Within the virtual channel formed by the elements l 3 and 5 a worm element 8 rotates, which is constituted preferably by a vaned rod forming a cylindrical propeller whose pitch matches the usual dimension of the fruit.

The prickle-clad cylinders l and 3 consist of a card wire clothing 9 the wires of which pass through the clothing and project outwardly with an obtuse angular bend l0 directed towards the direction of rotation of the cylinders. The wire clothing is secured tothe cylinders by the integration brought about through a resin bath.

The wall 5 is constituted over its whole inner surface by saw-teeth hooks 1 arranged in parallel and juxtaposed in an inclined plane, with the teeth upstanding as illustrated in Figure 1 and split into two points ll opened up in an. exactly opposed sense as shown in Fig. 2. 1

Complementary to the above referred to-ele mentsof importance are the brush-carriers l3 and M, I3 being stationary and I4 being rotatory, its sense of gyration being indicated by the arrow b. Brush-carrier I 3 acts on the cylinders 3 since its bristles or wires l 5 are in touch permanently with two of these cylinders. The rotatory brush-carrier M has its bristles divided into lon gitudinal radial rows l6 which also impinge on a pair of cylinders I, as shown in Fig. 1.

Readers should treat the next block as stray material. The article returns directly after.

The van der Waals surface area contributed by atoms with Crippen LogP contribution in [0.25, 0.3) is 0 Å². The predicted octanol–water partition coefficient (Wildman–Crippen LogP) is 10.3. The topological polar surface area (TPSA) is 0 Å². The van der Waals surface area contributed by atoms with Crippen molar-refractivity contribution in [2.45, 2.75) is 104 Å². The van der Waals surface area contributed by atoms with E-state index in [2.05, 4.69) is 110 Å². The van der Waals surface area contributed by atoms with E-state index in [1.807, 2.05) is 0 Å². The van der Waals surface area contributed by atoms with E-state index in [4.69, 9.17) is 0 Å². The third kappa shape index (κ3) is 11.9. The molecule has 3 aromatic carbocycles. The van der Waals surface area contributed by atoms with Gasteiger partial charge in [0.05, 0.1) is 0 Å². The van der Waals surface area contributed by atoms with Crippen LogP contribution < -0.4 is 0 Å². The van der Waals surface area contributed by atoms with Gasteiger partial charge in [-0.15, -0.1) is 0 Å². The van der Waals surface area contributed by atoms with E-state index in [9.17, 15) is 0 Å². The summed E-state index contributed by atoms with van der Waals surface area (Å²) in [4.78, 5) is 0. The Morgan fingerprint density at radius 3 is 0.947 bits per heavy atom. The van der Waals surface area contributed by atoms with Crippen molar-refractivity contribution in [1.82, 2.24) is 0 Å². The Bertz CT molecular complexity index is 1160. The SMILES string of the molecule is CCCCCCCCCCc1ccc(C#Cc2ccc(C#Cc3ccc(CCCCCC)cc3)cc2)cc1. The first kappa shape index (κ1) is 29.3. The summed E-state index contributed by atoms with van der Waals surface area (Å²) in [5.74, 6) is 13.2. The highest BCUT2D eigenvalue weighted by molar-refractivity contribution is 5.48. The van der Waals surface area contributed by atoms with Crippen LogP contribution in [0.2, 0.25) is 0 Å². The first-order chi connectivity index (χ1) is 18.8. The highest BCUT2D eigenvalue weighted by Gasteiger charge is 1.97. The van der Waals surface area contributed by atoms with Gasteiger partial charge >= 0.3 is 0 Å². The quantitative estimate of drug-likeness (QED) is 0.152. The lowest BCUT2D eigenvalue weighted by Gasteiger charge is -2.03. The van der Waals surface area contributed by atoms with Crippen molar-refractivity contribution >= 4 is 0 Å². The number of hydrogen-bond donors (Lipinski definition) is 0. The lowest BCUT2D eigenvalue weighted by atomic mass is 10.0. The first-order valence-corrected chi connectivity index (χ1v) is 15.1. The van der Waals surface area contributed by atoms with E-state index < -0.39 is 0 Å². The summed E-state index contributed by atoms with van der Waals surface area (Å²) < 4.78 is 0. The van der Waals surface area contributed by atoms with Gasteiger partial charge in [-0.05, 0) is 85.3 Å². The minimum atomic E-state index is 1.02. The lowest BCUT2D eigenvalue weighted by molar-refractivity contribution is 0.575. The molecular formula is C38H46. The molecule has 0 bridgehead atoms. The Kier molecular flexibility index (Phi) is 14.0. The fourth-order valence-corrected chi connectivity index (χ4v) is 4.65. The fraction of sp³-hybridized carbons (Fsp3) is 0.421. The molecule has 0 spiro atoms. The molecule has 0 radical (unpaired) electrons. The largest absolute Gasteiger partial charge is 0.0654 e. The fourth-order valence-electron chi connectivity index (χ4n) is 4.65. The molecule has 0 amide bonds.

At the upper edges of the two channels provision is made for the water pipes 11 provided with lower orifices I8 which during the whole operation of. peeling pour a rain on the fruit, this rain spreading over the cylinders so as to facilitate their cleaning in co-operation with the brushes and contributing not only to the softening of the surface of the fruit but also to the destroying action of the barbed wire surfaces.

The fruit intended to be peeled enters by one of the ends of the channel just described, subject, of course, to the direction of rotation both of worm-piece 8 and cylinders I and 3, while the piece 8, due to its rotation and reciprocating motion, causes the surface of the peel to get into total and repeated touch with the prickles both of these cylinders and the wall 5 whereby the peel is being perforated at countless points and shifted about at the same time.

In Figure 3 the elements are shown as a machine structure, the general path of each fruit unit being illustrated from the outset of the operation. It; should be understood, of course, that underneath each spiral there is located the system of Figs. 1 and 2.